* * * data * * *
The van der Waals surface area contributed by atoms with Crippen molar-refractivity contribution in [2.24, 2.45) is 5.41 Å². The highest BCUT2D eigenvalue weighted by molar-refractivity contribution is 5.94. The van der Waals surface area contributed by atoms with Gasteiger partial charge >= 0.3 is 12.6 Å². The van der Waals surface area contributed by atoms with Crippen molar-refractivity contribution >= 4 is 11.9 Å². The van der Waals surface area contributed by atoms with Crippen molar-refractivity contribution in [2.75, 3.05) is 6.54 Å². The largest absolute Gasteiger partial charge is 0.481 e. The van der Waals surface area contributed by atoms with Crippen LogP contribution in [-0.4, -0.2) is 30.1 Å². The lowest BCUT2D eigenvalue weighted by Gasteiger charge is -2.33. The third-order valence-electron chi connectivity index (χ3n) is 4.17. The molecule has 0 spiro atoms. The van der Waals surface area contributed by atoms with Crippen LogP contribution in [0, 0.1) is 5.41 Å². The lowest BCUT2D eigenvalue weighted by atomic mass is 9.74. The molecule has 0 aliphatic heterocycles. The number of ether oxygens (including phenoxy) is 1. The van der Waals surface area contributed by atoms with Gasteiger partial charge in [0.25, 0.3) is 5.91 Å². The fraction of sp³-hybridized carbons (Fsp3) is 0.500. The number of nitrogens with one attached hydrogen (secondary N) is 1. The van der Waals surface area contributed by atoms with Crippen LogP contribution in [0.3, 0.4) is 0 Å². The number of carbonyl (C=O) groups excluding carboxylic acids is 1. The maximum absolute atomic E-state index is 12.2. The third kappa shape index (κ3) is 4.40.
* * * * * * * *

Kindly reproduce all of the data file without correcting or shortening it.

The van der Waals surface area contributed by atoms with Crippen molar-refractivity contribution in [2.24, 2.45) is 5.41 Å². The highest BCUT2D eigenvalue weighted by molar-refractivity contribution is 5.94. The van der Waals surface area contributed by atoms with Gasteiger partial charge >= 0.3 is 12.6 Å². The van der Waals surface area contributed by atoms with Crippen molar-refractivity contribution >= 4 is 11.9 Å². The van der Waals surface area contributed by atoms with Crippen molar-refractivity contribution in [2.75, 3.05) is 6.54 Å². The largest absolute Gasteiger partial charge is 0.481 e. The van der Waals surface area contributed by atoms with Crippen LogP contribution in [-0.4, -0.2) is 30.1 Å². The lowest BCUT2D eigenvalue weighted by Gasteiger charge is -2.33. The third-order valence-electron chi connectivity index (χ3n) is 4.17. The molecule has 0 spiro atoms. The van der Waals surface area contributed by atoms with Crippen LogP contribution in [0, 0.1) is 5.41 Å². The lowest BCUT2D eigenvalue weighted by atomic mass is 9.74. The molecule has 0 aliphatic heterocycles. The number of ether oxygens (including phenoxy) is 1. The van der Waals surface area contributed by atoms with Gasteiger partial charge in [0.25, 0.3) is 5.91 Å². The fraction of sp³-hybridized carbons (Fsp3) is 0.500. The number of nitrogens with one attached hydrogen (secondary N) is 1. The van der Waals surface area contributed by atoms with Crippen LogP contribution in [0.3, 0.4) is 0 Å². The number of carbonyl (C=O) groups excluding carboxylic acids is 1. The maximum absolute atomic E-state index is 12.2. The third kappa shape index (κ3) is 4.40.